Ecokit was appointed to design, manufacture and deliver two cabins for eco-tourist accommodation compliant with the eco-farm values.
The main criteria for the client were short time of building (up to 2 months), no use of heavy machinery, top quality healthy building materials. Minimal operating costs and positive environmental impact were also high on the agenda.
Jindabyne, NSW, Australia
June – July 2018
Avonside Alpine Estate
Once the building permit was approved, we were ready to start manufacturing first two ecokit cabins. Ecokit, as a big fan of technologies and advanced manufacturing uses CAD/CAM (CAD = Computer Aided Design; CAM = Computer Aided Manufacturing) software and tools, which means that once we have finalized the models with our client, we could directly export all information from the model directly to our CNC machines and robots and the manufacturing started instantly!
To make sure that we are delivering the best possible insulation type for our client’s needs, we contacted various blown-in insulation suppliers and carried out a test of various materials and densities. In the end we have selected the blown-in glass wool insulation.
In the first part of this blog, we have described how did our investor find way to ecokit and what were his decision points. In this following part you will find our how was the design, manufacturing and building of two prototype houses going, what technologies did we utilized and what were the main benefits for our client.
Unlike the standard glass wool insulation, the blown-in version is much smoother and does not affect you even if you directly touch it with your hands! It is made out of recycled beer bottles and is not bonded, which means it’s free from any substances that could off gas into the interior. Being a glass wool, it is naturally non-combustible and does not invite pests.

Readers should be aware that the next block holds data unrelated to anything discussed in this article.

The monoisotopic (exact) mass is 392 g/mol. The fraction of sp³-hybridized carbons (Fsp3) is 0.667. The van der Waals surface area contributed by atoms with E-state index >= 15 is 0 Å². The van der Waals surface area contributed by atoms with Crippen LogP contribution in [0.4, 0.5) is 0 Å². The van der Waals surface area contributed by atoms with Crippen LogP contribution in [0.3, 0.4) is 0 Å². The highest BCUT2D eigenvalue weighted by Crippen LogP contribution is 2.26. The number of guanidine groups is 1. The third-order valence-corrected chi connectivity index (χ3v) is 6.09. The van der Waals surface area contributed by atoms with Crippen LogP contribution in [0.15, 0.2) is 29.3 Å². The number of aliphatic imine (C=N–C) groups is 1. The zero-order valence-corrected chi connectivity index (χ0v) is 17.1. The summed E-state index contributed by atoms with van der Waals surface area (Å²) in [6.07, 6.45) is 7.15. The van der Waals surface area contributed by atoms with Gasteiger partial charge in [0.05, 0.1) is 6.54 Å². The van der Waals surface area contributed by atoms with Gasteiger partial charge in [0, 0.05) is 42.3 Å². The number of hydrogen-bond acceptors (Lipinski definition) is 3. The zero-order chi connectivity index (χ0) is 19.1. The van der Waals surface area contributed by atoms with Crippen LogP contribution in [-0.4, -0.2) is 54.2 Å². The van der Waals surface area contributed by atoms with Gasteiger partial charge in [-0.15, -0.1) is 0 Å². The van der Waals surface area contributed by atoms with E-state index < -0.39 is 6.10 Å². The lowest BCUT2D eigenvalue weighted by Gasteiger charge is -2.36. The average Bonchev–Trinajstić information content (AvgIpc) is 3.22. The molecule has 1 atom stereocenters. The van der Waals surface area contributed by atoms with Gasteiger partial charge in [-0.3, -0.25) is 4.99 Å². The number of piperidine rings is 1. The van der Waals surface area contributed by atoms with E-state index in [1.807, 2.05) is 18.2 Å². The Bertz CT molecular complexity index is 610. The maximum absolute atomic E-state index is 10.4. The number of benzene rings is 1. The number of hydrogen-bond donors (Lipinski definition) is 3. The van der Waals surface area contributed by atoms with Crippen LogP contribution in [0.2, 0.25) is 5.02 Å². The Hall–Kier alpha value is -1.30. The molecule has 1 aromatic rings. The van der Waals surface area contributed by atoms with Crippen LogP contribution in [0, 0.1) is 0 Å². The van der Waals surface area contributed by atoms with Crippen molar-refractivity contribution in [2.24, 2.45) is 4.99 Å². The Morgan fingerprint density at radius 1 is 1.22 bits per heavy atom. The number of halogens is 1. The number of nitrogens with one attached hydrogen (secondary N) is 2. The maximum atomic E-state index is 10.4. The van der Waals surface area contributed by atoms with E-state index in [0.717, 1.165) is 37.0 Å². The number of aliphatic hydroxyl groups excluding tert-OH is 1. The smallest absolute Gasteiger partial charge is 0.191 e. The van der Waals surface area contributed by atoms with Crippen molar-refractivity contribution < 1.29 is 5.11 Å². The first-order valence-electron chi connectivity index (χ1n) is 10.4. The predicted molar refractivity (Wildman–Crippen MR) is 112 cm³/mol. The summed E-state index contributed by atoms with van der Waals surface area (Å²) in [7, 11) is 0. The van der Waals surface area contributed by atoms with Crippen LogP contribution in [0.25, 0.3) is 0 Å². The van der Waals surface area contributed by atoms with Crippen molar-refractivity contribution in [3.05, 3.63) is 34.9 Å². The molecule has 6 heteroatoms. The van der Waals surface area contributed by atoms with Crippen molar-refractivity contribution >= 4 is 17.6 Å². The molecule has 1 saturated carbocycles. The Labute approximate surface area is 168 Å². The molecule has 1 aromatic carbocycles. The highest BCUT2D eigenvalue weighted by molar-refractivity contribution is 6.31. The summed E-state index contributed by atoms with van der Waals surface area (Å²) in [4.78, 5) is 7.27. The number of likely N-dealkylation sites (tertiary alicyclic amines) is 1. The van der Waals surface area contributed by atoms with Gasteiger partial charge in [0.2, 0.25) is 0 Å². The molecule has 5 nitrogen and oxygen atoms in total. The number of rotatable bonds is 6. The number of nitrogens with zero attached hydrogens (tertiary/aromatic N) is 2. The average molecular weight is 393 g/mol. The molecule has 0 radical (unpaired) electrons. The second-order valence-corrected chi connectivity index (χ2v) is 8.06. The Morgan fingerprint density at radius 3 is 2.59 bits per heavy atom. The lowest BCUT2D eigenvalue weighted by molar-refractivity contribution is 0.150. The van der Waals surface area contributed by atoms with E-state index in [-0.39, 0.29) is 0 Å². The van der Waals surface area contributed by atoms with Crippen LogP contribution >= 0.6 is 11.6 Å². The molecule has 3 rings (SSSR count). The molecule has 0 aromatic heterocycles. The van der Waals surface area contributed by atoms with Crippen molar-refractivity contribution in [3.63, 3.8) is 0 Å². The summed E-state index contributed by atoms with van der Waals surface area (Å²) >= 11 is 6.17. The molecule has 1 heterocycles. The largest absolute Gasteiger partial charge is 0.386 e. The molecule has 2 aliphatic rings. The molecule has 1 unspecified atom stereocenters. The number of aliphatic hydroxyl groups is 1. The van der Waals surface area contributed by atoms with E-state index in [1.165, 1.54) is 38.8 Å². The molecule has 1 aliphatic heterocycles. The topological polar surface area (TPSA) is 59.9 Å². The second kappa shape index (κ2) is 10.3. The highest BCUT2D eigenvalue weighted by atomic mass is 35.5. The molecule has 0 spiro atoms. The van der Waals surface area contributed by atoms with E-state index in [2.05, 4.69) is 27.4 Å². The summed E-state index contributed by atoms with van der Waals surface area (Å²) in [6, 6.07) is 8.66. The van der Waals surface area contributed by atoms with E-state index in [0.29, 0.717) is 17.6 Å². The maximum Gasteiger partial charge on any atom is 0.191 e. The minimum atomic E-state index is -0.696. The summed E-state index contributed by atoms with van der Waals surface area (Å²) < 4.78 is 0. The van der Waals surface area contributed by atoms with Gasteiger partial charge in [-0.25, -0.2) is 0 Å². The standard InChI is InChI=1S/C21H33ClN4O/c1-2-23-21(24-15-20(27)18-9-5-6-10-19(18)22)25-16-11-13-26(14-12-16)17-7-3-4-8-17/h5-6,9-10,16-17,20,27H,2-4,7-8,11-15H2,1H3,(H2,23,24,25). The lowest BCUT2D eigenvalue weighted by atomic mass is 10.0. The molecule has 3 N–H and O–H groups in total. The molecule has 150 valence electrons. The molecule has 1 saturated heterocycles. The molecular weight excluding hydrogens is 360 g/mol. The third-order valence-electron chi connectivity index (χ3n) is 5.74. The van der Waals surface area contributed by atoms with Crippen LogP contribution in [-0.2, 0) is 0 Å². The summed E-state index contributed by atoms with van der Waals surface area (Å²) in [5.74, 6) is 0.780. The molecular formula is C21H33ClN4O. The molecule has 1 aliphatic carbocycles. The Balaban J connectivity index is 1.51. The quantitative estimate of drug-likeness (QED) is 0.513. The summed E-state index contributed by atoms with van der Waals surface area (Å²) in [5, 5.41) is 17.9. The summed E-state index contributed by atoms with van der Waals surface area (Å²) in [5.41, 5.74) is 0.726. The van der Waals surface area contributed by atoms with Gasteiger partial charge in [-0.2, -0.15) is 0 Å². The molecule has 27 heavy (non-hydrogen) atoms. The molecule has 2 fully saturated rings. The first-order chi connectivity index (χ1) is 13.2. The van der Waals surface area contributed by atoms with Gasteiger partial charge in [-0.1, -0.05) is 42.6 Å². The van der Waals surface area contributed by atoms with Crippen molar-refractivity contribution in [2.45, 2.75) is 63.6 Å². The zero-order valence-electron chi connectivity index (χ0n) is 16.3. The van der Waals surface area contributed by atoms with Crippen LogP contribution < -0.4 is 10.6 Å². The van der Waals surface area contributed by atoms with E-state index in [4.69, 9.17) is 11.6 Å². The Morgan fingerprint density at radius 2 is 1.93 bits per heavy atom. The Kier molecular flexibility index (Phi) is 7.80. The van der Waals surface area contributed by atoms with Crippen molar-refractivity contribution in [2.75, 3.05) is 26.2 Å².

All prefabricated parts and components for both cabins were sent flat-packed directly to the building site in 2 shipping containers within the 2 weeks interval.
In early June, first container has arrived to the building site. All structural parts of small cabins and some structural parts of two-storey cabin were included in this delivery. There were 3 guys and a small tractor landed from local farm and a car with winch for unloading, which took less than 6 hours.
The construction has begun!
The fist day was dedicated for the slab re-measurements and covering – it was necessary to cover the slab with fabric, as the client has decided to use polished slab as a final flooring which needed to be done prior the building. It made the final flooring exposed to all possible risks such as damage caused by dropping the tool, creation of spots etc…
We also had enough time to assemble first few frames and boxes for the next day.
Both cabins were built by client’s own resources, while ecokit team was on site to help and to collect feedback from the team of builders. The whole client’s family, including teenage sons, were involved in the assembly. What a great opportunity to bond all members of your family and create lasting memories!
Thanks to the block building method, the labourers managed to build it on the spot in just a few days. The house is almost entirely made of wood, and the concrete has been reduced to the minimum. The structural part of small cabin was completed within 7 working days, while the double storey took the four guys in the building team about 12 days. Although proceeding with the construction in the middle of winter in an alpine climate was a scary thought initially, the kit allowed us working outside on a good days and assembling the boxes under cover on those rainy days.
As a part of the delivery, we provided assembly instructions for the building team, additionally we have also prepared project plan with a schedule for building both cabins in less than 2 months.
And that’s not over yet. In the next episode we will look in detail at the materials and technologies used during the construction.